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Friday, February 1, 2008
A new study to be published in the Journal of Allergy and Clinical Immunology by the University of Manitoba (Canada) looked at 14,000 infants given the DTP vaccine in 1995. The study found that of all the infants who started the vaccine series at the recommended age of 2 months, 14% of them later went on to develop childhood asthma. Babies who delayed the vaccine until age 4 months or older only had a 6% asthma rate. The DTP shot was given in the U.S. and Canada at 2, 4, and 6 months of age, with a booster at 18 months and 5 years, to protect against Diphtheria, Tetanus, and Pertussis (Whooping cough).
This is a very interesting study, but I would like to make several comments:
1. This MAY show that the early introduction of a vaccine can trigger a hyperactive immune response that later increases the risk of asthma. BUT everyone should realize that this study was done with an OLD VACCINE that was taken off the U.S. market in the late 90s. We no longer use this vaccine. So the question is, does this finding ONLY apply to that ONE vaccine, and is now irrelevant, or do we apply it to all vaccines? So far, this only shows a possible connection with the old DTP vaccine.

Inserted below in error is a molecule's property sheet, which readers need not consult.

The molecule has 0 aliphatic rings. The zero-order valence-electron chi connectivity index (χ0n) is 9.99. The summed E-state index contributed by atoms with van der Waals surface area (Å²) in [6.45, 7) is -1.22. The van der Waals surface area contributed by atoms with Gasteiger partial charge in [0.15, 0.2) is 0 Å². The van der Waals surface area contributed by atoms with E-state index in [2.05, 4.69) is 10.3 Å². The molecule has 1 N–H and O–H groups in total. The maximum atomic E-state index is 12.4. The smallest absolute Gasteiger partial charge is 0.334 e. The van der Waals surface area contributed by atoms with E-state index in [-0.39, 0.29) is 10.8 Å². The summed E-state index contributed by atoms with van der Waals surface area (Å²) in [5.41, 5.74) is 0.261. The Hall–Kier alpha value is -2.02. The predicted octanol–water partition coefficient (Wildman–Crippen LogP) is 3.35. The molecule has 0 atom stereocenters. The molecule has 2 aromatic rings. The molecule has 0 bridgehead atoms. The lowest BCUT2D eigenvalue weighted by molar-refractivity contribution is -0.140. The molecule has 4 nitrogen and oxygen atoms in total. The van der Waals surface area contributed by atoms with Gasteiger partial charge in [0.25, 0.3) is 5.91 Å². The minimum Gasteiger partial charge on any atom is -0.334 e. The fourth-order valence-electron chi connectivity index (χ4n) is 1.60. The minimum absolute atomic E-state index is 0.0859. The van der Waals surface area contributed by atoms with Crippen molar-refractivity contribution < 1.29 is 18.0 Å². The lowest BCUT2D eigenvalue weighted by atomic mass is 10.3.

2. IF people delay all vaccines until 4 months based on this study, they leave their babies open to infection with Pertussis, Meningitis, and Rotavirus, all of which cause infant fatalities each year.
3. I'm not saying people can't or shouldn't make that choice to delay shots. Vaccine reactions DO happen, and everyone is looking for a way to decrease the risk of a reaction. I just like to point out there is disease risk as well.
4. Now, IF a baby has severe colic (linked to food sensitivities and an irritated nervous system) or develops early eczema (allergic rash) or allergic wheezing in the first 2 months of life, a parent could conceivably decide to delay shots so as not to exacerbate their baby's allergic condition. This would be a question of risk versus benefit of the vaccine.
Overall this study raises an interesting question, but doesn’t really help parents decide what to do with vaccines NOW since it applies to an old vaccine that is no longer used. What would be nice is if someone did this type of research on the entire vaccine series – Does delaying ALL vaccines until 4 months or later reduce the risk of asthma and other allergies? Now THAT would be an interesting study. The only problem is that we would be risking disease exposure in the delay-vaccine group. Any volunteers?